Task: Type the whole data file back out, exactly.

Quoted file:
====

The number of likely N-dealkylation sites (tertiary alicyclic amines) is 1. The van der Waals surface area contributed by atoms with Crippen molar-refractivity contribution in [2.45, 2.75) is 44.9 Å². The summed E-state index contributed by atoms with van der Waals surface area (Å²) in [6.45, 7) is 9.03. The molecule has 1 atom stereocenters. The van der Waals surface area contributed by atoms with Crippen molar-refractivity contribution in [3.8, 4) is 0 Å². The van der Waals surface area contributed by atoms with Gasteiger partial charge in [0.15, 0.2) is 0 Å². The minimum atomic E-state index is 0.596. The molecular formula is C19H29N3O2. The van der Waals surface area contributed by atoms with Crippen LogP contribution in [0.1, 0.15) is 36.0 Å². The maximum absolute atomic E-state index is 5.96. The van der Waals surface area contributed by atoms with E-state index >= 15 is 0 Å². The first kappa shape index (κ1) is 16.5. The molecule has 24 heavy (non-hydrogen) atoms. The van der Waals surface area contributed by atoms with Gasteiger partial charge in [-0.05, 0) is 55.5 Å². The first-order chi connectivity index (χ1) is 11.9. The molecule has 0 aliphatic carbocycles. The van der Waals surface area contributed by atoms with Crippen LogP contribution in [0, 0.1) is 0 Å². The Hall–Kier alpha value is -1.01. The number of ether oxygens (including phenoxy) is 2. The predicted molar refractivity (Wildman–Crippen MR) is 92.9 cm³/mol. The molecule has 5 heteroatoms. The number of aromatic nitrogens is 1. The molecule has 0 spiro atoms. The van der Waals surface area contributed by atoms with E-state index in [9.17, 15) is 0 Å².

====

The number of likely N-dealkylation sites (tertiary alicyclic amines) is 1. The van der Waals surface area contributed by atoms with Crippen molar-refractivity contribution in [2.45, 2.75) is 44.9 Å². The summed E-state index contributed by atoms with van der Waals surface area (Å²) in [6.45, 7) is 9.03. The molecule has 1 atom stereocenters. The van der Waals surface area contributed by atoms with Crippen molar-refractivity contribution in [3.8, 4) is 0 Å². The van der Waals surface area contributed by atoms with Gasteiger partial charge in [0.15, 0.2) is 0 Å². The minimum atomic E-state index is 0.596. The molecular formula is C19H29N3O2. The van der Waals surface area contributed by atoms with Crippen LogP contribution in [0.1, 0.15) is 36.0 Å². The maximum absolute atomic E-state index is 5.96. The van der Waals surface area contributed by atoms with E-state index >= 15 is 0 Å². The first kappa shape index (κ1) is 16.5. The molecule has 24 heavy (non-hydrogen) atoms. The van der Waals surface area contributed by atoms with Gasteiger partial charge in [-0.05, 0) is 55.5 Å². The first-order chi connectivity index (χ1) is 11.9. The molecule has 0 aliphatic carbocycles. The van der Waals surface area contributed by atoms with Crippen LogP contribution in [0, 0.1) is 0 Å². The Hall–Kier alpha value is -1.01. The number of ether oxygens (including phenoxy) is 2. The predicted molar refractivity (Wildman–Crippen MR) is 92.9 cm³/mol. The molecule has 5 heteroatoms. The number of aromatic nitrogens is 1. The molecule has 0 spiro atoms. The van der Waals surface area contributed by atoms with E-state index in [9.17, 15) is 0 Å².